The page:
In the business world, commercial concerns and social awareness don’t always make the best of bedfellows.
But one company that offers an example of how the two goals can succeed in sync is Appleseed Records, an independent label that brands its music with a mission.
Based in West Chester, Pa., Appleseed was established in 1997 by attorney Jim Musselman, an activist, organizer and consumer advocate whose previous resume included an eight-year stint working with Ralph Nader.
Over the past decade, the company has accumulated a sizeable roster of leading folk icons — Pete Seeger (whom Musselman calls his mentor), Donovan, John Stewart, Eric Anderson, David Bromberg, Roger McGuinn, Al Stewart and Tom Paxton, to name but a few — as well an impressive catalogue of more than 80 offerings, plus five Grammy nominations to boot.
With Musselman at the helm, Appleseed promotes a platform that gives a voice to a wide range of altruistic concerns through both its albums and a percentage of its profits, which are regularly shared with environmental, social and humanitarian organizations. The company’s catalogue includes special compilations that revive revered folk anthems, protest songs and traditional standards that speak to specific concerns.
One of Applesseed’s first efforts was a collection of Pete Seeger songs, Where Have All The Flowers Gone, a two-disc set featuring an illustrious array of guest stars, including Bruce Springsteen, Bonnie Raitt and Jackson Browne. Two other similarly star-studded Seeger tributes followed. Recently, two new collections have been issued to celebrate the company’s 10th anniversary: an Appleseed sampler called Sowing The Seeds — The 10th Anniversary, which retraces the label’s roots; and Give Us Your Poor, a series of songs that find major players like Springsteen, Seeger, Natalie Merchant and Jon Bon Jovi teaming up with homeless musicians to raise awareness about the plight of those living in poverty and indigence.
Goldmine recently had the pleasure of speaking with Musselman about Appleseed’s philosophy, philanthropy and future.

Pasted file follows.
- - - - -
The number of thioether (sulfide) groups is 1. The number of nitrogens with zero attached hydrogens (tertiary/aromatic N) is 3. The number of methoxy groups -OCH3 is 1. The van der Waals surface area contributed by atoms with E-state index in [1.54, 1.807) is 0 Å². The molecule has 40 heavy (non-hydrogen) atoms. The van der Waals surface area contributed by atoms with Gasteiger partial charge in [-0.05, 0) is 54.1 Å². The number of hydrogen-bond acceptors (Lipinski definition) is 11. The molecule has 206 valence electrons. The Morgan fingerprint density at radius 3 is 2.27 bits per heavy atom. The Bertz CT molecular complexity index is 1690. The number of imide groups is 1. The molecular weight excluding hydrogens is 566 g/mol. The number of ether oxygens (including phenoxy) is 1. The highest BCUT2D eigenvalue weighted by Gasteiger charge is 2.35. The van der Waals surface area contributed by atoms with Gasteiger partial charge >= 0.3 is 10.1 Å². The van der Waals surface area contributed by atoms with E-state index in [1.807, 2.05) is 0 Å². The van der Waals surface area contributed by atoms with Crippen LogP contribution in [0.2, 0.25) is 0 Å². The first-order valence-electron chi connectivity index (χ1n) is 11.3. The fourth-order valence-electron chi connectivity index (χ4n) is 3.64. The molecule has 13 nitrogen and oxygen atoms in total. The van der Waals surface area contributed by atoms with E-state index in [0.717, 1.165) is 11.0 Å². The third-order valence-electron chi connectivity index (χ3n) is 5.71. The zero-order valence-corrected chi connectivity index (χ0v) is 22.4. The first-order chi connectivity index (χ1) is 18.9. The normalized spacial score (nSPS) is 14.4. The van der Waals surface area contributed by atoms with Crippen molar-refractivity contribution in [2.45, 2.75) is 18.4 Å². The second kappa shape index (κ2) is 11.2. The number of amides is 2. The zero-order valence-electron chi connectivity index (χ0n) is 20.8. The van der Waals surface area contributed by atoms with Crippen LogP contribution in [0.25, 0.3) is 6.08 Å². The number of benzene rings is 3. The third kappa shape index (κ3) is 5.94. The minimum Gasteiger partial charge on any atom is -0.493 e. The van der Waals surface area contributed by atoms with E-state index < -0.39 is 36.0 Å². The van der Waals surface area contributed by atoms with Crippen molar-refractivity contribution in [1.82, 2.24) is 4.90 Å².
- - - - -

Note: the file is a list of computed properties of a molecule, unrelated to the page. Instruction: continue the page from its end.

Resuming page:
GOLDMINE: After tallying so many notable achievements in your work with Ralph Nader, what prompted you to give up a high profile successful social advocacy career, and presumably a law practice, to go into the music business?
JIM MUSSELMAN: Well, for me it was a natural progression, because I always felt that music could touch people in a way that other mediums cannot. Music changed my life, as it was exposure to the music of Bob Dylan that lead me to Woody Guthrie and Pete Seeger and learning so much about life and a history that wasn’t taught in the history books. When I went to Northern Ireland and saw the war zone and the hatred… that’s when I decided to use music to build bridges between communities. I grew up collecting music and loved all types of music and saw that a lot of musicians who still had a lot to say were being ignored by the music industry, which is why I took the step.
GM: Changing careers from consumer advocacy to managing a record company seems a pretty radical transition. Was there a steep learning curve?
JM: Yes, it was a radical transition in many ways. I had some good mentors like Bob Feldman at Red House Records, who we hooked up with in the early days, and he helped me through many a minefield. My father is an artist and always taught me to be cre-act-ive not just creative, because you need the act after the idea. I came from an artistic family. I just use music to paint the pi